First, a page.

Believe it or not, I feel more at peace with this concept that God does not intervene. I still believe there is a usefulness to prayer. It can be a way to socially connect on a deeper level and to set positive intentions together. Prayer can also bring us the quiet contemplation we need to help us to potentially find solutions to our problems if we choose to use prayer in that way. What I no longer believe is that praying hard and often leads to the outcome we want. I prayed so hard for each of my babies and set all my intention on positive outcomes. It was suggested to me by various people that perhaps I wasn’t “praying hard enough” or that I needed to “pray more.” I think my issue at the time was my idea of God was changing yet the people around me continued to talk about God the way I used to view Him. These past several years I felt like giving up on my faith. It took me so long to develop a new view of God that He could simply be a Creator and not necessarily an intervener. For me at least this brings me a sense of comfort and peace.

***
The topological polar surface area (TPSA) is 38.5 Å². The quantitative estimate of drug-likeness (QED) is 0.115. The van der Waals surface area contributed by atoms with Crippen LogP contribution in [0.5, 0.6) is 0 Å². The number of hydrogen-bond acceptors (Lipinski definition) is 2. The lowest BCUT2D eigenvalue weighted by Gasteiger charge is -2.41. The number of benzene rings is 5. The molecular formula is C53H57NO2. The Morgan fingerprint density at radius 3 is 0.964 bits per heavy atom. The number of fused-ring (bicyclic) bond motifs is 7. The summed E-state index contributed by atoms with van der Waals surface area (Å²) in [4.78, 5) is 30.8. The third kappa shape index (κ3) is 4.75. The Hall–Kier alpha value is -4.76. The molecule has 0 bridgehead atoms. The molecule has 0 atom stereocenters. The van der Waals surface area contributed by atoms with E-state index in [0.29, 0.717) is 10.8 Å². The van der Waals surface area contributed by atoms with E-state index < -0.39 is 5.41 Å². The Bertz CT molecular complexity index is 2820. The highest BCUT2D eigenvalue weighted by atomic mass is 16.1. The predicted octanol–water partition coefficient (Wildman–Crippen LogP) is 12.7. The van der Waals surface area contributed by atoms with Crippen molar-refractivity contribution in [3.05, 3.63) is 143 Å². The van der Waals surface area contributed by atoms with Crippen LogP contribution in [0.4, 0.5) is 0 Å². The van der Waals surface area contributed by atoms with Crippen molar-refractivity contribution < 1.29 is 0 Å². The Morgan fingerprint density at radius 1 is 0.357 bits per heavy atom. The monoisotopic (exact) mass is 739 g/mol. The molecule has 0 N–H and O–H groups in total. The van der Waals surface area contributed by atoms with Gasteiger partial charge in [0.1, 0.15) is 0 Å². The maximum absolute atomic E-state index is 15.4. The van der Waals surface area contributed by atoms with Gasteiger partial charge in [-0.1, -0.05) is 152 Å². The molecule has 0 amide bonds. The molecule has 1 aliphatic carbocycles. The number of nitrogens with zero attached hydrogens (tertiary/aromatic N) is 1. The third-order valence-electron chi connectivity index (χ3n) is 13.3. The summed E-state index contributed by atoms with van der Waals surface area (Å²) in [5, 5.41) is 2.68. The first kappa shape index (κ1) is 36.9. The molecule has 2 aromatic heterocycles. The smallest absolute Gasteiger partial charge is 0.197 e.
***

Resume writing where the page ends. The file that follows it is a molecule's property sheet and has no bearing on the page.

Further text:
I should be getting my pathology results here soon. I will let you all know what they are once I get them. For now I will be taking it easy resting after this recent surgery. I went back to work the following day after my surgery, which I think was good for me because it serves as a good distraction. I’m trying to take it easy this first week as far as movement goes, by taking a break from exercising. I feel pretty good but have some twinges of pain here and there. I’m going to try to stay optimistic while I wait for my results.

Thank you for reading. 🙂

Today’s Question: 

Have your spiritual beliefs changed over time through your infertility struggles? If so, how have they changed?

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Learn ways to improve your egg quality. Purchase Rebecca Fett’s book “It Starts with the Egg: How the Science of Egg Quality Can Help You Get Pregnant Naturally, Prevent Miscarriage, and Improve Your Odds in IVF.” It’s currently the #1 Best Seller on’s Reproductive Medicine & Technology list. 



Featured Photo Image Source for Ultrasound Picture: MedPix National Library of Medicine

Results from Anora Test

Results from Anora Test